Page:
The `TTL` (Time To Live) indicates how long the DNS response should be cached (or considered “valid”). The data in `<answer>` is what we’re actually after and contains the mailservers responsible for our domain.
Below that, we see some debug & diagnostic data:
;; Query time: 47 msec ;; SERVER: 192.168.126.5#53(192.168.126.5)
The nameserver took 47msec to reply. Since we didn’t explicitly give it a nameserver to query, it used our OS default – in this case the query was answered by a nameserver on IP `192.168.126.5`.
Querying the full hierarchy of nameservers
Whenever you’re debugging DNS issues, it’s wise to do a full “trace” of the records. DNS works hierarchically, it has a set of root nameservers, below that some TLD-specific ones, then nameservers for your own domain, … The _tree_ for `hostdns.com` looks like this.
root nameservers: a.root-servers.net. b.root-servers.net. ... \_ .com nameservers: a.gtld-servers.net. b.gtld-servers.net. ... \_ hostdns.com nameservers: ns-47.awsdns-05.com. ns-934.awsdns-52.net.
We can see this information too when we query using the `+trace` flag. If we then only ask for the `NS` (nameserver) records, our response is filtered to just what we need.
$ dig +trace hostdns.com NS . 84482 IN NS a.root-servers.net. . 84482 IN NS b.root-servers.net. [...] com. 172800 IN NS a.gtld-servers.net. com. 172800 IN NS b.gtld-servers.net. [...] hostdns.com. 172800 IN NS ns-47.awsdns-05.com. hostdns.com. 172800 IN NS ns-934.awsdns-52.net. [...]
Why is this useful? Your local nameserver (or your ISP’s nameservers) might be caching old records, using `+trace` we force each nameserver in the tree to reply on their own. If you get the correct result with `+trace` and the wrong one without that flag, there’s a good chance there’s DNS caching (and long TTLs) involved and you need to wait things out. Once the TTL has expired, your DNS might be updated.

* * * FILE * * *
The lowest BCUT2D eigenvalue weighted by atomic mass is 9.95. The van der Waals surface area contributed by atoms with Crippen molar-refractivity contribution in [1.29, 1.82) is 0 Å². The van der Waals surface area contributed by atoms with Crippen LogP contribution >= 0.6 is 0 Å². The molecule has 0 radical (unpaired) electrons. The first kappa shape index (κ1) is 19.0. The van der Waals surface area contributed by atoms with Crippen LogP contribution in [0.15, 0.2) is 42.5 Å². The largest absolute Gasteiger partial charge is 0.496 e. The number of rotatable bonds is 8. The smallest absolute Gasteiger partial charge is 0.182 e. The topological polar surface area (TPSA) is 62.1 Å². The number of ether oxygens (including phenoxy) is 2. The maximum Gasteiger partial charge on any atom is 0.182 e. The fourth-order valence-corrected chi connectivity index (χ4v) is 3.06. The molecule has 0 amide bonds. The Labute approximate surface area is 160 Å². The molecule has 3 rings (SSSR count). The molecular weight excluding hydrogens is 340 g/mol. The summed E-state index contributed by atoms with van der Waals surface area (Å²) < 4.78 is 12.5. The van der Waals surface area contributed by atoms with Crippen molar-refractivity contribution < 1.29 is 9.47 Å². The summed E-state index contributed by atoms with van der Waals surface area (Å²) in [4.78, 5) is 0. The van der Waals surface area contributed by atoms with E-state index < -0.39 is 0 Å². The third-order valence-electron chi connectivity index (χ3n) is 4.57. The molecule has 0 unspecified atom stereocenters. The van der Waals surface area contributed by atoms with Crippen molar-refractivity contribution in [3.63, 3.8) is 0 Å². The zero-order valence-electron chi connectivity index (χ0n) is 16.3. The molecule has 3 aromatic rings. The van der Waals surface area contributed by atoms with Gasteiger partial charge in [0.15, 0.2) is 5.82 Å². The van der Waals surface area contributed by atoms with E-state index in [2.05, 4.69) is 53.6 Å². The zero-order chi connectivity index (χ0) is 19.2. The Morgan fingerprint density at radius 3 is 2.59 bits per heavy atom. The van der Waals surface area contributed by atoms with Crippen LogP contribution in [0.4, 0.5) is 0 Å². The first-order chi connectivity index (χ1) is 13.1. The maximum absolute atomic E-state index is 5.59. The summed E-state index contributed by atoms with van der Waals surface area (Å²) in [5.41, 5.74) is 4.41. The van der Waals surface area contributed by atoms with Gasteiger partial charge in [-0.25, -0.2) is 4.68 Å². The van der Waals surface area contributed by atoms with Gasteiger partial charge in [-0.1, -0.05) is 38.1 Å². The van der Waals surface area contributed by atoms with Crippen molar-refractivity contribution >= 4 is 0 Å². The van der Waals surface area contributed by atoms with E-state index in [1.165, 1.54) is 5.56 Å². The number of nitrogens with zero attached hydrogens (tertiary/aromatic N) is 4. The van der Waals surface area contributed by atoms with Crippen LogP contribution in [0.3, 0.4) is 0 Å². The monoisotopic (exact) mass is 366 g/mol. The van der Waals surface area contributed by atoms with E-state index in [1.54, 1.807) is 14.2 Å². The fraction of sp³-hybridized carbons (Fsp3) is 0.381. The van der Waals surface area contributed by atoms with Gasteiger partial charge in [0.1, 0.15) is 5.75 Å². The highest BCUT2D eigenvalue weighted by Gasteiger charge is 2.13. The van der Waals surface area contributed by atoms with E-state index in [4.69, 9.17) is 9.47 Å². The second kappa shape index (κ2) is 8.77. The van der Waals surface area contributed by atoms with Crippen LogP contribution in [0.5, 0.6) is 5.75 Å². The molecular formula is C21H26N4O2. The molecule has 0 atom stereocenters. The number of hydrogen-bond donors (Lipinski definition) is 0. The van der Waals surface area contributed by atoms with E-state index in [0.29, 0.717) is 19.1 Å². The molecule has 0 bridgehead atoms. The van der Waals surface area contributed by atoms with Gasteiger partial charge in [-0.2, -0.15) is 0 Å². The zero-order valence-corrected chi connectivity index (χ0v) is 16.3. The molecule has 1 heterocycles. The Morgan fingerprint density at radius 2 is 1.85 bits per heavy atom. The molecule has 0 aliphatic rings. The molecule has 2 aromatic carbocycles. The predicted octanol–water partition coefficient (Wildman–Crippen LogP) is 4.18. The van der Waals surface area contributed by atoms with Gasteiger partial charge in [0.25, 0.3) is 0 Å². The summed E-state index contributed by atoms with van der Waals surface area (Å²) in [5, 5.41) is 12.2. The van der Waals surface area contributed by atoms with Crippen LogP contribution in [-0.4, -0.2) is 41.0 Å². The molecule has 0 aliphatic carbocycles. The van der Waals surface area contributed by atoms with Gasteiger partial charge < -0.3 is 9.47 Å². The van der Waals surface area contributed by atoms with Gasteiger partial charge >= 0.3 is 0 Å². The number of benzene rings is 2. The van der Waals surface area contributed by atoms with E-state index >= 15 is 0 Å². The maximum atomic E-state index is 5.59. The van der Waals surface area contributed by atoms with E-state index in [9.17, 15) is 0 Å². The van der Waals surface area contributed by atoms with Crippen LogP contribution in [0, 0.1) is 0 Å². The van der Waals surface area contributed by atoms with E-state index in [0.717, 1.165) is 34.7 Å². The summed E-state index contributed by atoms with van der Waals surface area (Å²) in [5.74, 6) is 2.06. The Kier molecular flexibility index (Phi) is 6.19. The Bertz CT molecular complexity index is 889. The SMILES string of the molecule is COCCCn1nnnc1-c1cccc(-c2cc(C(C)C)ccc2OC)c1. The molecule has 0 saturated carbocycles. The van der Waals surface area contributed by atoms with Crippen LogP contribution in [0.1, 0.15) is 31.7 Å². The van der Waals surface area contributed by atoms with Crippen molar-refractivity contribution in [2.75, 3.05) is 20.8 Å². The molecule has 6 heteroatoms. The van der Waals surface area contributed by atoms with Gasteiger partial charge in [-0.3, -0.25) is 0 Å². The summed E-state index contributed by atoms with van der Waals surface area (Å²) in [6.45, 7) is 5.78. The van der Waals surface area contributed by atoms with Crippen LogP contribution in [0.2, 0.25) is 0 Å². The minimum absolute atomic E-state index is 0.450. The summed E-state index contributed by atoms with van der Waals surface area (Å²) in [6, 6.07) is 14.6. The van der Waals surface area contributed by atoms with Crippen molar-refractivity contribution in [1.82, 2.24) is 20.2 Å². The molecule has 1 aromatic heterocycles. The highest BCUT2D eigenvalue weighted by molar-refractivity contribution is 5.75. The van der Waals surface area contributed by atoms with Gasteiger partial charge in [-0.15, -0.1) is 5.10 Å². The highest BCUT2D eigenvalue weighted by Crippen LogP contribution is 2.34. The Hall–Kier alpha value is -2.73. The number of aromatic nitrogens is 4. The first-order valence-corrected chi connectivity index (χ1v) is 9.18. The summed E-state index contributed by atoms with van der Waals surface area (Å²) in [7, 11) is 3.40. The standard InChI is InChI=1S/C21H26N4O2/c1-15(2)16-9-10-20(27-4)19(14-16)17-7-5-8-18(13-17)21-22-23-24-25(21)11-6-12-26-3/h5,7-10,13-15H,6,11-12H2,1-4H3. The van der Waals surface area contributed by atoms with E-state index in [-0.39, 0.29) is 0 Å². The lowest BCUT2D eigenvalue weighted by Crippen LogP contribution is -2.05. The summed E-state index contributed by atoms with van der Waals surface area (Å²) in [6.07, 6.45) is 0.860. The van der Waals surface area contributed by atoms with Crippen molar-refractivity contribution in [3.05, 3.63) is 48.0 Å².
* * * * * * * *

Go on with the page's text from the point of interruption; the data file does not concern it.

Querying a specific nameserver
Another useful trick is to query a specific nameserver. Let’s say you have 4 nameservers. How do you know all 4 give the same reply? You can use the `@` flag in `dig` to query a nameserver you pick.
$ dig +short +noshort @ns-47.awsdns-05.com. hostdns.com A hostdns.com. 3600 IN A 18.104.22.168 $ dig +short +noshort @ns-1693.awsdns-19.co.uk. hostdns.com A hostdns.com. 3600 IN A 22.214.171.124 $ dig +short +noshort @ns-47.awsdns-05.com. hostdns.com A hostdns.com. 3600 IN A 126.96.36.199 $ dig +short +noshort @ns-934.awsdns-52.net. hostdns.com A hostdns.com. 3600 IN A 188.8.131.52
Notice the use of @ns-47.awsdns-05.com. in our dig command? That tells our dig client to query that specific nameserver instead.
The extra flags of +short +noshort are a useful addition, it keeps our output very short and to-the-point. No debug or verbose output, just the query response we asked for.
With these tips, you should be able to get some basic troubleshooting going. You’ll be able to better understand the output of the `dig` command, see the entire _tree_ of nameservers that can reply and query specific nameservers for troubleshooting.
If you have any other debugging tips, let us know in the comments below!
Guest blog post by Mattias Geniar